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Summer 2022 sees the opening of How we Lived at Harper Street, an extension to the Heritage Trail at Middleport Pottery.

The end three houses, numbers 109-113 Harper Street, will be an experience in which the clock will be turned back in one of the houses to the year 1950, filled with furnishings and the memories in both sound and imagery of people who lived locally. The other houses will have exhibition spaces telling stories of the people, the neighbourhood and life in the Potteries since the 1890s, when these houses were built.

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Harper Street sits within the designated Trent & Mersey Canal conservation area in Stoke-on-Trent. This conservation area has been described as being “of outstanding industrial archaeological importance, both nationally and locally”, due to the presence of early examples of England’s canal network and associated industrial buildings, which include Middleport Pottery.

The terrace typifies pottery workers’ houses built in Stoke-on-Trent in the late 1800s. The corner house at one end of the row is known as the “Lodge Keeper’s House” of Middleport Pottery, as reportedly this was the home of Middleport’s lodge keeper and his family during the early twentieth century. The Lodge Keeper’s House retains much of its original layout.

The houses are intrinsically linked with Middleport Pottery. It is likely that Harper Street was built at the same time or shortly after the construction of Middleport’s factory in 1888, as the houses do not appear on maps of the area predating the factory, however do appear on a later map of 1899. It is known that the Middleport residential area grew in the late 19th century with the erection of factories, as houses were built intended for the increased number of workers brought to the area.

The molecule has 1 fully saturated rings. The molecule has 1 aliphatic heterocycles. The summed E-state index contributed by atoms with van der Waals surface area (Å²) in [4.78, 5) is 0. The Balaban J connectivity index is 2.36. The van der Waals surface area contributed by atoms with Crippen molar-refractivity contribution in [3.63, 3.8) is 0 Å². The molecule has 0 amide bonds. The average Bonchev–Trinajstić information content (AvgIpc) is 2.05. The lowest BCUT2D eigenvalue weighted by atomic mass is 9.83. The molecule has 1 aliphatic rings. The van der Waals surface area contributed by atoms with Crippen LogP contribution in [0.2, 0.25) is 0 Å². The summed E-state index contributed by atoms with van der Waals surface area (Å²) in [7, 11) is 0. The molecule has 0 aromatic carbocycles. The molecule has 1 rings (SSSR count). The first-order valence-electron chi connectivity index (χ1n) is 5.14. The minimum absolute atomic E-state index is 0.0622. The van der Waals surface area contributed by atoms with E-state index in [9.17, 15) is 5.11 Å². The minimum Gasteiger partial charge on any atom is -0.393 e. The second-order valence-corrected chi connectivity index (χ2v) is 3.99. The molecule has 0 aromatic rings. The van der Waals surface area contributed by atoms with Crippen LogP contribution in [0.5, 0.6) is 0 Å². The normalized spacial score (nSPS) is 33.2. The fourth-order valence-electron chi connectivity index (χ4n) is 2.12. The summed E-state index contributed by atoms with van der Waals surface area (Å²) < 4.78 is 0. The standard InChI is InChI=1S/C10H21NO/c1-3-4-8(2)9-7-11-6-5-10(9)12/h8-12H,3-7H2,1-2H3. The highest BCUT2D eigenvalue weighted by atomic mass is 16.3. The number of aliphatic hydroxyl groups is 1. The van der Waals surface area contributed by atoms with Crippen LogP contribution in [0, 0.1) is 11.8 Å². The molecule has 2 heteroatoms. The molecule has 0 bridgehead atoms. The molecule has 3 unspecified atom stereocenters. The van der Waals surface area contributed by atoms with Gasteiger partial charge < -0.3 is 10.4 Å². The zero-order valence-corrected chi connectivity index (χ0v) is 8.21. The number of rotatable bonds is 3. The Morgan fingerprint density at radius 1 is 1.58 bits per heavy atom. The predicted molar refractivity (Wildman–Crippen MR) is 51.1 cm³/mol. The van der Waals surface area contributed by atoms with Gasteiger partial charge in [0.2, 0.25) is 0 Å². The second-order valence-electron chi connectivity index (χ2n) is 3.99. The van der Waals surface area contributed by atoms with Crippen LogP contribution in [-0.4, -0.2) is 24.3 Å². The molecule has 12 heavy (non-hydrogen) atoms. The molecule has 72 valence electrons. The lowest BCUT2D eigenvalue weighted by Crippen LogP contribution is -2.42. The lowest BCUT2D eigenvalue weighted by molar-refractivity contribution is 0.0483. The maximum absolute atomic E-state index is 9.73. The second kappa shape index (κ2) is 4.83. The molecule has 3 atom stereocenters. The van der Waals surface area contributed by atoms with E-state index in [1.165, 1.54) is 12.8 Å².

What's New

The Harper Street: Engagement in Heritage project enabled the renovation of eleven Victorian terraced houses adjacent to Middleport Pottery. The project houses a new heritage attraction, studio & workshop space, publicly accessible archive and community centre for Middleport's residents. The project will contribute significantly to growing Middleport Pottery and Burslem's reputation as a major visitor heritage destination.

The Original Lodgekeepers House: presented as it would have been in the 1950s, inhabited by the Lodgekeeper to Middleport Pottery and his family.

How we Lived at Harper Street:
exhibition of the images and recollections of residents and visitors to Harper Street in the 50s and 60s.

Collections Store and Research Centre:
to store and make accessible the growing archive and mixed collections of Middleport Pottery, including a unique set of privately-owned Burleighware, so far the largest known collection anywhere in the world.

Six new workshop spaces for creative businesses support the project's financial sustainability and will further develop the existing community of creative businesses operating at Middleport Pottery.

Community Centre:
Middleport Matters will manage a self-contained community hub - a safe and easily accessible space for regular community use.